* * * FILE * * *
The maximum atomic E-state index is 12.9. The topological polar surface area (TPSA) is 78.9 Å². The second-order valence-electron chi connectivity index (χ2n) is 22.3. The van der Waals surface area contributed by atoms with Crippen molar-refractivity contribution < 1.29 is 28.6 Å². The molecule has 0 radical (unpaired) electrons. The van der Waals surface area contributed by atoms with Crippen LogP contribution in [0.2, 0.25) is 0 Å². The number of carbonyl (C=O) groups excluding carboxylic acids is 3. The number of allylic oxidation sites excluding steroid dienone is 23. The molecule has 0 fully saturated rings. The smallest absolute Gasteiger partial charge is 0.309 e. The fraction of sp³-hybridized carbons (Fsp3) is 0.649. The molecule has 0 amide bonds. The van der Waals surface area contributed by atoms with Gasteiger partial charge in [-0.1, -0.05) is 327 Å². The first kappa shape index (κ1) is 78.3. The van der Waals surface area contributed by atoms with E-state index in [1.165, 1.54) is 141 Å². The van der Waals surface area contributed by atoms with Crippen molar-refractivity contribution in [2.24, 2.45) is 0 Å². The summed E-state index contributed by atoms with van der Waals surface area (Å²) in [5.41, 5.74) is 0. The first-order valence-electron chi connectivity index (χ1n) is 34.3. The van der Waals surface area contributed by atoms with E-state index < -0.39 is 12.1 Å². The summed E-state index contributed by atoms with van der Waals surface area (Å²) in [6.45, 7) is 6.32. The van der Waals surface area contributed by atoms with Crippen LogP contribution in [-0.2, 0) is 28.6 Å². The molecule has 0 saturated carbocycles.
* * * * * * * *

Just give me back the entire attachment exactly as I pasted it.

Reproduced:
The maximum atomic E-state index is 12.9. The topological polar surface area (TPSA) is 78.9 Å². The second-order valence-electron chi connectivity index (χ2n) is 22.3. The van der Waals surface area contributed by atoms with Crippen molar-refractivity contribution < 1.29 is 28.6 Å². The molecule has 0 radical (unpaired) electrons. The van der Waals surface area contributed by atoms with Crippen LogP contribution in [0.2, 0.25) is 0 Å². The number of carbonyl (C=O) groups excluding carboxylic acids is 3. The number of allylic oxidation sites excluding steroid dienone is 23. The molecule has 0 fully saturated rings. The smallest absolute Gasteiger partial charge is 0.309 e. The fraction of sp³-hybridized carbons (Fsp3) is 0.649. The molecule has 0 amide bonds. The van der Waals surface area contributed by atoms with Gasteiger partial charge in [-0.1, -0.05) is 327 Å². The first kappa shape index (κ1) is 78.3. The van der Waals surface area contributed by atoms with E-state index in [1.165, 1.54) is 141 Å². The van der Waals surface area contributed by atoms with Crippen molar-refractivity contribution in [2.24, 2.45) is 0 Å². The summed E-state index contributed by atoms with van der Waals surface area (Å²) in [5.41, 5.74) is 0. The first-order valence-electron chi connectivity index (χ1n) is 34.3. The van der Waals surface area contributed by atoms with E-state index < -0.39 is 12.1 Å². The summed E-state index contributed by atoms with van der Waals surface area (Å²) in [6.45, 7) is 6.32. The van der Waals surface area contributed by atoms with Crippen LogP contribution in [-0.2, 0) is 28.6 Å². The molecule has 0 saturated carbocycles.